London and I got in a few more rounds of Pacific Rim BattleTech tonight. As expected, neither of the first-wave kaiju survived the first round of this session. Scorpio was down to half movement points and Bonehead was unconscious and immobile, so we gathered ’round and lit them up with everything we had. Scorpio took 44 points of damage, and Bonehead took a staggering 106. (This is out of a total of maybe 170 armor points and 90 points of internal structure–about 40% of its body demolished in one turn.) In both cases, it was London’s mech that fired the killing shot. I had hoped it would work out that way, but I didn’t fudge anything to make it happen, that’s just how the dice fell–which makes it even sweeter.
Now that his pilots had kills, we decided we needed to name them. Following the example of Hannibal Chau from the film, we went for [historical figure] + [restaurant] names, only London doesn’t know many historical figures, so he was allowed to choose from favorite fictional characters, too. His pilots are Johnny Taco in the Orion and Jango Sonic in the Victor, and mine are Alexander Shogun in the Atlas and Theodore Roscoe in the Javelin. Johnny Taco is by far our favorite.
Our victory was short-lived, however: right after the first two kaiju went to that big extradimensional rift in the sky, two more spawned in the ocean: Silverback and Spearbeak. We amped it up a little this time: Spearbeak is another Category 2 (corresponding to a medium ‘mech, in the case a 50-ton unit), but Silverback is a Category 3 (equivalent to a heavy ‘mech, this time a 60-tonner). They’re still grossly outmatched by our very heavy 290-ton lance (= platoon of 4 ‘mechs, for any non-BattleTech players [and kudos for getting so deep into this BT-only post]), but their capacity for damage is much greater than the first wave. We gave Spearbeak claws on all four feet and a beak-spearing attack doing 20 damage. Silverback has a headbutt attack doing 25 damage–almost always on the Punch Hit Location Table, where one head hit means cockpit and pilot destroyed!
The special attacks were all London’s ideas–I’ve been letting him do as much of the creative lifting as he wants. We did roll randomly for what kaiju came up next, so the movie-esque lineup here is a happy accident. We also roll randomly for where the kaiju appear in the ocean, so we don’t know how to deploy our jaegers until the bad guys pop up. They’re faster than almost all of our mechs, too, so it’s not all roses for our side. In the first wave, Bonehead made it right to the outskirts of Stompopolis before we could catch up and give him what for.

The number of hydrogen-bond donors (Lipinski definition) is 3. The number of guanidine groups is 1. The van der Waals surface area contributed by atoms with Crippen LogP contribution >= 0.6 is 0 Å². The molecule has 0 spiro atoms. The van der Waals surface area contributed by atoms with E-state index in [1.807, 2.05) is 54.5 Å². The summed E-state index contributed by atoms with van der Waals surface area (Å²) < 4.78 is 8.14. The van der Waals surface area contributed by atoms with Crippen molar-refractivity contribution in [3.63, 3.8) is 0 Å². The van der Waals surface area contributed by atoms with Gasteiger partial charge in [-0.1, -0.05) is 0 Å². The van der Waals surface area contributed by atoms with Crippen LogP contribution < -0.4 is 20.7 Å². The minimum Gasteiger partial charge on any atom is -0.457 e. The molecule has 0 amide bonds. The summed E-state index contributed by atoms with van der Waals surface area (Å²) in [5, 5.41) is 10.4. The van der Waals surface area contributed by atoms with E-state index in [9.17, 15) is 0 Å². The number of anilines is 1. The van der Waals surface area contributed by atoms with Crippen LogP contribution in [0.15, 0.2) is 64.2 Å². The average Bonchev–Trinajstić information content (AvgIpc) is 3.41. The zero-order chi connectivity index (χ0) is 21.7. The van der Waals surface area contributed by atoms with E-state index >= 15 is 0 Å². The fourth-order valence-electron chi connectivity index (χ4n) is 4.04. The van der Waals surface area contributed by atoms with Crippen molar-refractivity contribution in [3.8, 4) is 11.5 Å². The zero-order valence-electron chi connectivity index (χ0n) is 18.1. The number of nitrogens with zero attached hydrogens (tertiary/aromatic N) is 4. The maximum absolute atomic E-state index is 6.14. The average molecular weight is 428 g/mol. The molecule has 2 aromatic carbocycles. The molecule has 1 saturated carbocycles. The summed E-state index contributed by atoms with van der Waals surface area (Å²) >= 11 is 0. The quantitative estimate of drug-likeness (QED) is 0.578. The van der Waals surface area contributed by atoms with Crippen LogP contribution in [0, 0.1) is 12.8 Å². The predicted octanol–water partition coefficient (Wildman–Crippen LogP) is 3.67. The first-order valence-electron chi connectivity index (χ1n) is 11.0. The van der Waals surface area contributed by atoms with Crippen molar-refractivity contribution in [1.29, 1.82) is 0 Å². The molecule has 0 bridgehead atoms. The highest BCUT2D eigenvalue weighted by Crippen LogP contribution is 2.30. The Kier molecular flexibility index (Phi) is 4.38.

London took the lead against the second wave, charging downriver to meet them. When just getting past us and into the city is a non-suicidal strategy, we roll to see whether the kaiju attack our jaegers or just try to get past them. But this time we’d laid out the fields of fire such that any bypass attempt would have been suicidal. So then we rolled to see which jaegers would get attacked, and in both cases they went for London’s jaegers. Which led to the scene above: Silverback squaring off against the Orion, and Spearbeak attacking the Victor, but basically en passant as it tries to get into the city.
We had as much stuff flying around that turn as we have yet in this game. I managed to hit absolutely nothing, despite unloading at Silverback with every possible weapon on my Javelin and Atlas. The kaiju didn’t do much better–Spearbeak hit with one claw and a beak-spearing attack, but Silverback only hit with a single claw attack, missing the other one and the headbutt (much to London’s relief). London, on the other hand, was rolling hot. Silverback only took a couple of small hits, but Spearbeak got worked–48 points of damage from missiles, lasers, and machine guns. It probably would have been okay but purely by chance most of this damage fell on its left hind leg, including 3 critical hits that knocked out crucial joints. So this formerly-swift kaiju is now flat on its back and won’t be able to move much on foot, assuming it can even get back on its feet (the toothpick in the image below is its tail/standing prop).
It might be able to fly away, though, because its wings are still undamaged. We had ruled that, unlike its smaller terrestrial analogues, Spearbeak couldn’t take off from the water. The plan was for it to take off and harry us from the skies next turn, which will be the first turn in which it could launch from land. But then it damn near got its leg shot off and it’s lying on the ground. So who knows what’s going to happen.
So far, too easy. Now that we have the kinks in the kaiju stats and combat system worked out, I think a Category 4 kaiju needs to spawn, oh, about now. Stay tuned to hear how that works out. (And stay tuned for more Cthulhu, we have plenty more good stuff coming on that front.)